The conditions there are considered to be too good for life to explore them with the current or upcoming rovers. Oh, the irony!
Humans would make the problem even worse, as we cannot sterilize humans or even humans in a spacesuit.
 
  • #17
russ_watters
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The conditions there are considered to be too good for life to explore them with the current or upcoming rovers. Oh, the irony!
Humans would make the problem even worse, as we cannot sterilize humans or even humans in a spacesuit.
Who is protecting who from what, here? Is this some sort of NASA "Prime Directive"?
 
  • #18
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Who is protecting who from what, here? Is this some sort of NASA "Prime Directive"?
I have often heard NASA top people referring to the high importance of sterilising exploration craft to the greatest possible extent, so there is at least an implicit sort of 'prime directive' of non-interferance.
I believe the Cassini mission currently exploring the Saturn system will be intentionally crashed on to the planet when it's fuel is exhausted so that there is no risk of contaminating one of the moons.

The motivation for this however is very different to that of the star trek federation of planets directive, which was based in a moral-philosophical reasoning.
In the case of NASA and other missions the reason is more likely to do with not polluting so that future missions won't be producing false positive results.
 
  • #19
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Who is protecting who from what, here? Is this some sort of NASA "Prime Directive"?
http://www.nature.com/news/microbial-stowaways-to-mars-identified-1.15249
I think NASA is worried about spreading earth bacteria/microbes into the Martian liquid water reservoirs, if that happens and then if we find any recognizable microbes on mars ,we can't be sure whether they are martians or earthlings.

Although spacecraft go through multiple cleaning steps to ensure that they bear no biological contaminants, previous reports suggest that Curiosity project developers did not follow these planetary protection protocols to the letter.
 
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  • #21
DaveC426913
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Who is protecting who from what, here? Is this some sort of NASA "Prime Directive"?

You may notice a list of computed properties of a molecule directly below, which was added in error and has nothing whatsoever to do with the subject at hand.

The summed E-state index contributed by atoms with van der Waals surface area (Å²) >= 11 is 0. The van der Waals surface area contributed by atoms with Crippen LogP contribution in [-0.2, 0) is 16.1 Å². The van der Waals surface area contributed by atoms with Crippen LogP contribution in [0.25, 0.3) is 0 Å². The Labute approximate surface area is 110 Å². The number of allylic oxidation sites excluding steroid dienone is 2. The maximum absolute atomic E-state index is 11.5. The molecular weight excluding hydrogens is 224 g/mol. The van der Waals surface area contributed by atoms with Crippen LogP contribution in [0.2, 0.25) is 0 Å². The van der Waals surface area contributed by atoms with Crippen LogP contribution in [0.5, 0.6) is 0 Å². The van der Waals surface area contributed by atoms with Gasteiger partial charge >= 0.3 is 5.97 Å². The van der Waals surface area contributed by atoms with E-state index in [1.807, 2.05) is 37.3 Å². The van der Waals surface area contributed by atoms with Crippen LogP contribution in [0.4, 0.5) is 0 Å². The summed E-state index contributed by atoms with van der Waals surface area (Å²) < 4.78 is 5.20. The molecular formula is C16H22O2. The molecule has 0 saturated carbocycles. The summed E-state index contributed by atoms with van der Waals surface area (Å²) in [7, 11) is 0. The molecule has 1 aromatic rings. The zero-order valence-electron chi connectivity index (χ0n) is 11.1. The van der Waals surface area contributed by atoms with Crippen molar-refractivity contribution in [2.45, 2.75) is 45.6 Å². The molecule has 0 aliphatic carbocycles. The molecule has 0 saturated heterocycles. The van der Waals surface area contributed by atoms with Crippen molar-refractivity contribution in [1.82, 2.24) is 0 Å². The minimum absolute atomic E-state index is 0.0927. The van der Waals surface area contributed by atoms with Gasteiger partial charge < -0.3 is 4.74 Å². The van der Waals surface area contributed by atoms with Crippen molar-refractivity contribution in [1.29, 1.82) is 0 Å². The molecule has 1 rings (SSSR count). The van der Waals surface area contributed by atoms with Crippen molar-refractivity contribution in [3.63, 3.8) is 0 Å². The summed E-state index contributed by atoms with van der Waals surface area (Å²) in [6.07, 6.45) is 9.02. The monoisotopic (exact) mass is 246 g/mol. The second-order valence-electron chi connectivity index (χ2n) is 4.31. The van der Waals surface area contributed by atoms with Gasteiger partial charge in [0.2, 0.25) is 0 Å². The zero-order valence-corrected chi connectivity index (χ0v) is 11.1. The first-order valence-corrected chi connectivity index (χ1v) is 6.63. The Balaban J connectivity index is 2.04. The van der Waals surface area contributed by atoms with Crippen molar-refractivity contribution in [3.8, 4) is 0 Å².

Whether or not there is some larger philosophical issue, they did specifically say they want to be sure that - upon detecting life - it doesn't turn out to be merely Earth contamination from the probe itself.
 
  • #22
D H
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Who is protecting who from what, here? Is this some sort of NASA "Prime Directive"?
Yes. It's NASA Policy Directive 8020 and the 1967 Outer Space Treaty.

There are factions, both within NASA and outside of NASA, who say that Mars is off-limits to humans if we find life on Mars. Some of the proponents of this POV are rather influential. This finding will give those factions an even larger voice. That voice will become very large if incontrovertible evidence of life on Mars is found, even if its only extremely primitive life.
 
  • #23
DaveC426913
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... with the presence of a wide variety of perchlorates, it raises the possibility of making solid rocket fuel
Yep. They mentioned that.
 
  • #24
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Whether or not there is some larger philosophical issue, they did specifically say they want to be sure that - upon detecting life - it doesn't turn out to be merely Earth contamination from the probe itself.
It seems to be that it would not be difficult to distinguish between an indigenous life form on Mars and recent Earth contamination from rovers and/or astronauts. A genuine indigenous Mars-based life form not due to recent human-created contamination would likely take one of two forms: 1) A truly unique architecture that might not be based on our DNA-based structure, in which case it will be obvious that it is not due to contamination, or 2) a community of extremophile organisms that were seeded on Mars from some "panspermia" event such as an asteroid hitting the Eath eons ago. In the latter case, which I think I much more likely, we would likely see a progress of genetic and phenotypic evolution that would be clearly distinguishable from the comparative phylogeny of microbes on Earth. To put it simply, if we find microbes on Mars and they look exactly like those microbes I find under under my fingernails, then they are probably the result of recent human contamination o0).
 
  • #25
DaveC426913
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It seems to be that it would not be difficult to distinguish between an indigenous life form on Mars and recent Earth contamination from rovers and/or astronauts. A genuine indigenous Mars-based life form not due to recent human-created contamination would likely take one of two forms: 1) A truly unique architecture that might not be based on our DNA-based structure, in which case it will be obvious that it is not due to contamination, or 2) a community of extremophile organisms that were seeded on Mars from some "panspermia" event such as an asteroid hitting the Eath eons ago. In the latter case, which I think I much more likely, we would likely see a progress of genetic and phenotypic evolution that would be clearly distinguishable from the comparative phylogeny of microbes on Earth. To put it simply, if we find microbes on Mars and they look exactly like those microbes I find under under my fingernails, then they are probably the result of recent human contamination o0).
But rovers aren't able to do the tests needed to discriminate. You'd need another three hundred million dollar mission and another ten years to make a rover with that sophisticated a lab.